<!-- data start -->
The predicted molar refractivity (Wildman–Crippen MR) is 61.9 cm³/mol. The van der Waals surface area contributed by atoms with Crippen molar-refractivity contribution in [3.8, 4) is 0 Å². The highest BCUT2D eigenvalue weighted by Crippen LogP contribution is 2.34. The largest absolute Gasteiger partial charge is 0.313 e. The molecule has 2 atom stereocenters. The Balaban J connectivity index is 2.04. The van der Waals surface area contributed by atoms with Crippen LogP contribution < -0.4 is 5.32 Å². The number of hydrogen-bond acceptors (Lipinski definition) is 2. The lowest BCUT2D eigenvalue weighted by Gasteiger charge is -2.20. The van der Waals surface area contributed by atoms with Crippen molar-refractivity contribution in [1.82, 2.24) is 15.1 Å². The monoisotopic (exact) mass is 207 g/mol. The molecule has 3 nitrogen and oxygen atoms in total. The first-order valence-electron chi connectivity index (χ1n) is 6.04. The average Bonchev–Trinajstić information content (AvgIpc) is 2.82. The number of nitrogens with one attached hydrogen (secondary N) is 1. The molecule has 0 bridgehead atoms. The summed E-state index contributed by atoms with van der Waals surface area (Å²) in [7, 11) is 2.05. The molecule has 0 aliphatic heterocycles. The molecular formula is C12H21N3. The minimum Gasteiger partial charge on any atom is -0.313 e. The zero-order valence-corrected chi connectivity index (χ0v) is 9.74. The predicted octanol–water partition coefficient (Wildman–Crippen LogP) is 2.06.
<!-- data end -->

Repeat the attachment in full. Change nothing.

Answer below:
The predicted molar refractivity (Wildman–Crippen MR) is 61.9 cm³/mol. The van der Waals surface area contributed by atoms with Crippen molar-refractivity contribution in [3.8, 4) is 0 Å². The highest BCUT2D eigenvalue weighted by Crippen LogP contribution is 2.34. The largest absolute Gasteiger partial charge is 0.313 e. The molecule has 2 atom stereocenters. The Balaban J connectivity index is 2.04. The van der Waals surface area contributed by atoms with Crippen LogP contribution < -0.4 is 5.32 Å². The number of hydrogen-bond acceptors (Lipinski definition) is 2. The lowest BCUT2D eigenvalue weighted by Gasteiger charge is -2.20. The van der Waals surface area contributed by atoms with Crippen molar-refractivity contribution in [1.82, 2.24) is 15.1 Å². The monoisotopic (exact) mass is 207 g/mol. The molecule has 3 nitrogen and oxygen atoms in total. The first-order valence-electron chi connectivity index (χ1n) is 6.04. The average Bonchev–Trinajstić information content (AvgIpc) is 2.82. The number of nitrogens with one attached hydrogen (secondary N) is 1. The molecule has 0 bridgehead atoms. The summed E-state index contributed by atoms with van der Waals surface area (Å²) in [7, 11) is 2.05. The molecule has 0 aliphatic heterocycles. The molecular formula is C12H21N3. The minimum Gasteiger partial charge on any atom is -0.313 e. The zero-order valence-corrected chi connectivity index (χ0v) is 9.74. The predicted octanol–water partition coefficient (Wildman–Crippen LogP) is 2.06.